The Guadalajara International Book Fair (FIL) returns to full strength after two years of lower attendance because of the pandemic. The event, which is the world’s largest Spanish-language book fair, runs from November 26 to December 4 in the state of Jalisco, best known as the home of tequila.

Three days of programming for professionals will be held November 27–29 at the Expo Guadalajara. A total of 3,000 activities—including 700 book launches, readings, and lectures—are planned, and 48 countries will have stands.

Among the highlights will be the presentation of the FIL Prize for Literature in Romance Languages, the fair’s most prestigious award, to the Romanian writer Mircea Ca˘rta˘rescu. Tributes and awards will also be given to Cuban writer Antonio Orlando Rodríguez, Chilean writer Diamela Eltit, Mexican photographer Pedro Valtierra, Salvadoran writer Jorge Galán, Guatemalan editor Raúl Figueroa Sarti, and others. The United Arab Emirate of Sharjah will be the guest of honor, and an extensive program will focus on the promotion of Arab culture.

FIL director Marisol Schulz hopes that 2022 will mark a return to normalcy for the fair. In 2020, FIL was all virtual and attracted more than 21 million unique visitors from 84 countries, according to Schulz. Last year’s fair was hybrid, and the virtual events were less successful, she says. “It showed us that people really wanted the fair to be in person,” she notes. FIL 2021 was light on foot traffic, attracting just 251,900 people, compared to the 828,300 people who attended in 2019.

This year, a very limited number of key events will be streamed or recorded. “Running two shows, one virtual and one in person, requires that I have two teams, which I don’t have,” Schulz says. Most of the year, FIL runs with a staff of 40, though nearly 1,000 people work the event itself. “Returning to an in-person show is also important to the state of Jalisco,” Schulz says, “for in a typical year, attendees, both professional and from the public, spend up to 1 billion MXN [$51 million] during the show.”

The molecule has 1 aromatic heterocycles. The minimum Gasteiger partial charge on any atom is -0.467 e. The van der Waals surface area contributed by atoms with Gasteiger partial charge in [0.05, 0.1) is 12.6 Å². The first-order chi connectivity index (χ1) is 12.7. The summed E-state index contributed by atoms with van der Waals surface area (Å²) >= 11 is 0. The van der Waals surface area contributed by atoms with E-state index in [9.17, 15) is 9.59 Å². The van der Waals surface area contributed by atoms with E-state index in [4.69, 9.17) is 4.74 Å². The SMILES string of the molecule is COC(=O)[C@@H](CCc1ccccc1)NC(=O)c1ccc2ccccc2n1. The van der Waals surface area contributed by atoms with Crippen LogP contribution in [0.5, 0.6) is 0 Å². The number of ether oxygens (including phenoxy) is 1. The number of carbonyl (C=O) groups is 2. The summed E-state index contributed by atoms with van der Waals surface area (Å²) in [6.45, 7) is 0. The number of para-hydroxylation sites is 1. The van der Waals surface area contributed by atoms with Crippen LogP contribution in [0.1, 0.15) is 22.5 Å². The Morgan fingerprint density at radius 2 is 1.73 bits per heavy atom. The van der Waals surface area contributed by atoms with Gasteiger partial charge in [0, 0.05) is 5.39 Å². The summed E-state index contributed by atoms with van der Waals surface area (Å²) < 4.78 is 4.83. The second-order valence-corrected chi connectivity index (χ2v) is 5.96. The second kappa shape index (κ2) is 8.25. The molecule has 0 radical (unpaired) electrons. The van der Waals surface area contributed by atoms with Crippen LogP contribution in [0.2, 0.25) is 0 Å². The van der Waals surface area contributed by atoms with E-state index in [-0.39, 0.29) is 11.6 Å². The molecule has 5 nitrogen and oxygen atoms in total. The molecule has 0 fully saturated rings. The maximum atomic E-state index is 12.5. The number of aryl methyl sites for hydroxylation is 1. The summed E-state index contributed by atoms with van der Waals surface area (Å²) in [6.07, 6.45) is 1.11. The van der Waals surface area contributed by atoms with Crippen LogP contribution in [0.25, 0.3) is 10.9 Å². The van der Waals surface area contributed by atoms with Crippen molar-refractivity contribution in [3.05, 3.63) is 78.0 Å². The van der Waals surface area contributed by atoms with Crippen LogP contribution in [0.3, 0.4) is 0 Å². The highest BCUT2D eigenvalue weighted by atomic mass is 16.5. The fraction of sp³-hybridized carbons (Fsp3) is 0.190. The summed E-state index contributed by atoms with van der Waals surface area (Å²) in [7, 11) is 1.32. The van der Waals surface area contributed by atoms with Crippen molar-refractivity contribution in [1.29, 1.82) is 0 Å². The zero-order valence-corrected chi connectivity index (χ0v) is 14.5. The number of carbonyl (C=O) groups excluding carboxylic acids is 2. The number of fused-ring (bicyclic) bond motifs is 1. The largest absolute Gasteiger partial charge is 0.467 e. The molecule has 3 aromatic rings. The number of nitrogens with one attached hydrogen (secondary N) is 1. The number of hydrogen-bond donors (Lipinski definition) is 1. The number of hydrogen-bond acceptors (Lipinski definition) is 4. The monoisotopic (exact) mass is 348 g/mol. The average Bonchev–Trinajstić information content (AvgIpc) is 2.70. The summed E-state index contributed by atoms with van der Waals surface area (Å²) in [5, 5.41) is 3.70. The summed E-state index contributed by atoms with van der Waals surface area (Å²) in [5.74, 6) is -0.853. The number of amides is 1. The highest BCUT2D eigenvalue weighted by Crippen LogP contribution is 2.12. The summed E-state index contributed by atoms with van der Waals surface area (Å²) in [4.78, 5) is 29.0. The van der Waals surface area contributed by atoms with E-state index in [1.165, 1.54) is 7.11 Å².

Promoting Mexican publishing

FIL is an important platform for the promotion of Mexican publishing to Spanish speakers all over the world, including in North America. According to the National Chamber of the Mexican Publishing Industry (CANIEM), the Mexican publishers sold a total of 98 million print books in 2021, with revenue of 7.2 billion MXN. Sales of e-books and audiobooks generated an additional 368 million MXN. The digital publishing sector now represents 4% of the overall Mexican market.

Reading in Mexico is on the rise, with the latest study from the country’s National Institute of Statistics and Geography (INEGI) indicating that Mexicans each read an average of 3.9 books in 2021—the highest number since 2016.

FIL is an important consumer sales outlet for Mexican publishers. “I know several publishers who said that they sold as much at the fair in 2021 as they did in 2019,” says Hugo Setzer, president of CANIEM. CANIEM members are given discounts on the price of their stands and other services at the fair, such as shipping. “The discounts are enough to cover a publisher’s membership dues [to CANIEM] for the year,” he adds, noting that, beyond being a face-to-face sales channel, FIL also offers a chance to interact with and learn from readers.

To encourage publishers that are reluctant to return to exhibit at FIL after staying away, the fair has reduced prices for exhibiting by 30%. “It’s a risk,” Schulz says. “This is especially true because our finances are not at their best. What has happened is that many publishers have consolidated, or [several]